The certainty of her soil

Here is a flash, for gardeners and robins alike.

The soil smells like certainty. She knows she’s supposed to have given up this need for certainty. It is, so they tell her, a terribly un-evolved thing, the need to be certain. That all the very best people have learned to live in the moment and run up overdrafts and break people’s hearts. That the authenticity of life is in the beat of the light on the grass right now, not some grass she remembers on a beautiful day in another year when she could laugh and her hips didn’t ache.
The first spit she turned brought a perfect worm, a baby-pink ampersand. It dug itself back inside, quick. Of course, the earth isn’t certain. There’s erosion – sometimes very fast and vicious. The whipping of top soil in turning air. The ripping of the whole, living layer of it. Like the dustbowl in depression America. Like the poor bastards trying to survive on the edge of the ever-expanding Sahara today. A blank where their crops should be.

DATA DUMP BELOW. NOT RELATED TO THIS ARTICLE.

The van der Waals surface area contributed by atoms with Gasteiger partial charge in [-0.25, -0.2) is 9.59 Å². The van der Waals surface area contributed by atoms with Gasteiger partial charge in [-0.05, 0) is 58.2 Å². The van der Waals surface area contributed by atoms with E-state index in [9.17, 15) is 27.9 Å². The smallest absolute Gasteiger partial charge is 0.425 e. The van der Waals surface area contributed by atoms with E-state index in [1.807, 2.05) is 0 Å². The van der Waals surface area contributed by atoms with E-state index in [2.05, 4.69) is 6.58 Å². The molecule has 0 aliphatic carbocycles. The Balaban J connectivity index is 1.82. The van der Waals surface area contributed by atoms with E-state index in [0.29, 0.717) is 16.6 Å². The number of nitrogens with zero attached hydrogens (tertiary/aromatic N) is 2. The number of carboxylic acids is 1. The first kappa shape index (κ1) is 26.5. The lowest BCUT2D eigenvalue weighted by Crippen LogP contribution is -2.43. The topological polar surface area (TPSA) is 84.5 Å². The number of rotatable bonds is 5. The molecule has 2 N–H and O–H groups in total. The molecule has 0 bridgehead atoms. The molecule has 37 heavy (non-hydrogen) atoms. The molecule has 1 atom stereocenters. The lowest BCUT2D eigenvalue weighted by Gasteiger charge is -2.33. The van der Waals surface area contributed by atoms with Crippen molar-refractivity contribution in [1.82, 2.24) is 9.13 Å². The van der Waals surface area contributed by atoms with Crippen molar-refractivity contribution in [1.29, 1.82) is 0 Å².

Not here, though. She turns another spit. Not now. You’ve got this, damp, moist-enough stuff. The chalk, the bones of the long-dead things, it’s not far down, that’s true. But it is absolutely, truly, enough, this earth. And you really, truly have it – full of beetles and strange things in shiny pupas. She pauses to swig some tea. Mucky hand-print on white mug. There you go. Evidence. Proof. Right in the tiny grooves of your skin.
The robin has been watching the whole business from the cherry tree. His bird brain flickers,

Is that enough reallys and trulys for you? Is that enough comfort?

He isn’t judging, not really, because, after all, he’s a bloody Christmas card-gracer, fork handle-percher of a bird. He likes the humans and their admiration, their tradition. Even their faith. But he lives out here with cats, North-Easterlies, half an inch of ice over the winter pond. It gives him a different perspective. He flexes a wiry foot. He pushes the tip of his chisel beak into the down of his chest and skewers a tiny mite.
The mite is snuffed. Just a shift into blackness from the dull grey fog of barely here anyway. But still, an ending. She doesn’t know that, of course. Blissful. Unaware. The robin flies away and she stands, admiring the certainty of her soil.

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